• I can only accept the “sweatshop” concept if there was a clear line of progress leading from a peoples acceptance of harsh, low paying work into middle-class opportunities for themselves and most definitely their children. This seems to be the way it worked here in the U.S. as workers used their political and other freedoms to advance collectively- drawing upon unions and other political tools including muckraking journalism. Of course, success brings a new set of challenges/temptations, and we didn’t find the right calibration of corporate and labor powers in our own system.

    But without these type of freedoms in repressive nations, and with corporations using their power advantage to say – hey if you unionize, if you start collective bargaining power plays- we just leave you an empty factory and move to where the workers can just suck on it coutesy of the police state apparatus. If this is the current situation- and the proof of this for me is how everyone ended up in China- the land of one-child limits and no religious freedom- not so easy for muckraking journalists to just poke around either to provide a true narrative of the average Chinese life. I have many reasons to be suspicious of an American economy so warmly connected to the biggest and meanest psuedo-Communist dictatorship around. Can’t be good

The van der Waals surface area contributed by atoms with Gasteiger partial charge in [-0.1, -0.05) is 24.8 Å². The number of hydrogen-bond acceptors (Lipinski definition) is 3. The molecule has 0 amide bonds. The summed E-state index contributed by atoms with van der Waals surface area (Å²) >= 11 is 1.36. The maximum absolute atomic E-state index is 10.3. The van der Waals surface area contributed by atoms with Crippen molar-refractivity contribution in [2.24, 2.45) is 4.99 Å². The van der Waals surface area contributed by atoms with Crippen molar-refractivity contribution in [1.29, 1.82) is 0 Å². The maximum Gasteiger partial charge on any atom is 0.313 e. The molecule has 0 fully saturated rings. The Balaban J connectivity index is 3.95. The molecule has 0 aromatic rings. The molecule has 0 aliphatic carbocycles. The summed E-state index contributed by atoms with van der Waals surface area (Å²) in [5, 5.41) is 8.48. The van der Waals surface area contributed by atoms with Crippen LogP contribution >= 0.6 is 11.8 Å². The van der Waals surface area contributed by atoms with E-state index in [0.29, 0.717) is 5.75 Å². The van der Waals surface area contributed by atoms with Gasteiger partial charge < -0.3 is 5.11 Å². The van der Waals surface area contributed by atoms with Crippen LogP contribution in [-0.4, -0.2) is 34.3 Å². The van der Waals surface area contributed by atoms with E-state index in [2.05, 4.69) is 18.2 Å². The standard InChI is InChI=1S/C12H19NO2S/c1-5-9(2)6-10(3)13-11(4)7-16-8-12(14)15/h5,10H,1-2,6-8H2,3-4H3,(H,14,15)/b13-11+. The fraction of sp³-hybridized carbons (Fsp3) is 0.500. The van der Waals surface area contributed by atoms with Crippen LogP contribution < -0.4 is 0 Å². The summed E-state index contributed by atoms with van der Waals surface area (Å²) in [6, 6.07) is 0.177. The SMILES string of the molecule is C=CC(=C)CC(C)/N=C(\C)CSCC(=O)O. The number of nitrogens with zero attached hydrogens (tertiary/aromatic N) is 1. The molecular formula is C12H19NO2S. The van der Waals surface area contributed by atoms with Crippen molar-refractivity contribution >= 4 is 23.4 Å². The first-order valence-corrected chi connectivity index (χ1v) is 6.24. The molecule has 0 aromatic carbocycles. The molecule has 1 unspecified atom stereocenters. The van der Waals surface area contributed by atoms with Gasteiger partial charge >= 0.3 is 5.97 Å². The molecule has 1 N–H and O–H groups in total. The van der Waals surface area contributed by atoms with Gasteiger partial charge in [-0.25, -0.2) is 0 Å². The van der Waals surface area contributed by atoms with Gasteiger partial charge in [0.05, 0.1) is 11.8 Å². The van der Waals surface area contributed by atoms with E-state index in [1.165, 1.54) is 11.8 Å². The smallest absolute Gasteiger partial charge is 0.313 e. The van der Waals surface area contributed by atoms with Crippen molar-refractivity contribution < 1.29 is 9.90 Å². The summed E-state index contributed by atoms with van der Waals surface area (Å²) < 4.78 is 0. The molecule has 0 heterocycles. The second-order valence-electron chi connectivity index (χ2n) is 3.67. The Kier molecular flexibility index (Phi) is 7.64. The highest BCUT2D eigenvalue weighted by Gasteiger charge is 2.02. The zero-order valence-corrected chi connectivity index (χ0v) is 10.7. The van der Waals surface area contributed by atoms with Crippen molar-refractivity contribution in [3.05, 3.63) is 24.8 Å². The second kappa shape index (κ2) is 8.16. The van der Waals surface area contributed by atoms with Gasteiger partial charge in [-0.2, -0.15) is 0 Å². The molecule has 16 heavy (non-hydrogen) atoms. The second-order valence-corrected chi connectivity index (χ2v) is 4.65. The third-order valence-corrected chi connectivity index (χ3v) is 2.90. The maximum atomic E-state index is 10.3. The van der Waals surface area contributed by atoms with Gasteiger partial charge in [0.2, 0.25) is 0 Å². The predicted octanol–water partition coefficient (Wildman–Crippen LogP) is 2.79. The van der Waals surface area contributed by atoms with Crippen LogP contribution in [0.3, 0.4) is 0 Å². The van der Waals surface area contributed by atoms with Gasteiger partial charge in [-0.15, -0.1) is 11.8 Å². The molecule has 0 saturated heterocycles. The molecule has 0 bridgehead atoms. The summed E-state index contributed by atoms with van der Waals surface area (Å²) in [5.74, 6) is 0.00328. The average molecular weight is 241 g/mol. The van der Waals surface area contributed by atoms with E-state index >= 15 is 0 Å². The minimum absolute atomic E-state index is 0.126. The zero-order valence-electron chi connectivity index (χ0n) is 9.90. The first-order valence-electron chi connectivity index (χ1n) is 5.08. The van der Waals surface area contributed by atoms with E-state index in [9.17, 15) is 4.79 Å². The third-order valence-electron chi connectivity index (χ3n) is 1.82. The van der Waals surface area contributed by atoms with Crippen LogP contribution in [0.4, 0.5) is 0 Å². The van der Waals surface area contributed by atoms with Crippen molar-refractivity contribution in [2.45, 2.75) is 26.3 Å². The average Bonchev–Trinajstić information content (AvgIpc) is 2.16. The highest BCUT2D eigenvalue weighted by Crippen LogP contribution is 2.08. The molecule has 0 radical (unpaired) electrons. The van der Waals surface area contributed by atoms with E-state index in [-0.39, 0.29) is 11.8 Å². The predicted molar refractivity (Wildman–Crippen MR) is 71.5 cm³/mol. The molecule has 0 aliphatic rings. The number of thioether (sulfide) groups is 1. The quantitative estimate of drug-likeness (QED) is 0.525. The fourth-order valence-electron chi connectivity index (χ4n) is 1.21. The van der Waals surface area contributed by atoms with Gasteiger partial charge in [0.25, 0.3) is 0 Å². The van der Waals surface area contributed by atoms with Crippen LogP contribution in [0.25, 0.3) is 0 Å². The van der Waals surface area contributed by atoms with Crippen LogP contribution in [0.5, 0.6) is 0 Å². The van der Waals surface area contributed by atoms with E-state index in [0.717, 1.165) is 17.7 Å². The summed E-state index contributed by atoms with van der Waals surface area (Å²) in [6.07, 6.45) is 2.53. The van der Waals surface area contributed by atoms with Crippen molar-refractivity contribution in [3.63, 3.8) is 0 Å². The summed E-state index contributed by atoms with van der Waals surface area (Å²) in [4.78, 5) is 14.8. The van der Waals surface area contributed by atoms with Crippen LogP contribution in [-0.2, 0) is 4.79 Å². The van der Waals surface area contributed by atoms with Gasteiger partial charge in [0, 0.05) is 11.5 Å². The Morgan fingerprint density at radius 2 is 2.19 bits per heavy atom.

• I can only accept the “sweatshop” concept if there was a clear line of progress leading from a peoples acceptance of harsh, low paying work into middle-class opportunities for themselves and most definitely their children.

    I think this is precisely what we have been seeing over the last few decades. Here, for example, is a description of the effect of a Nike factory in Vietnam: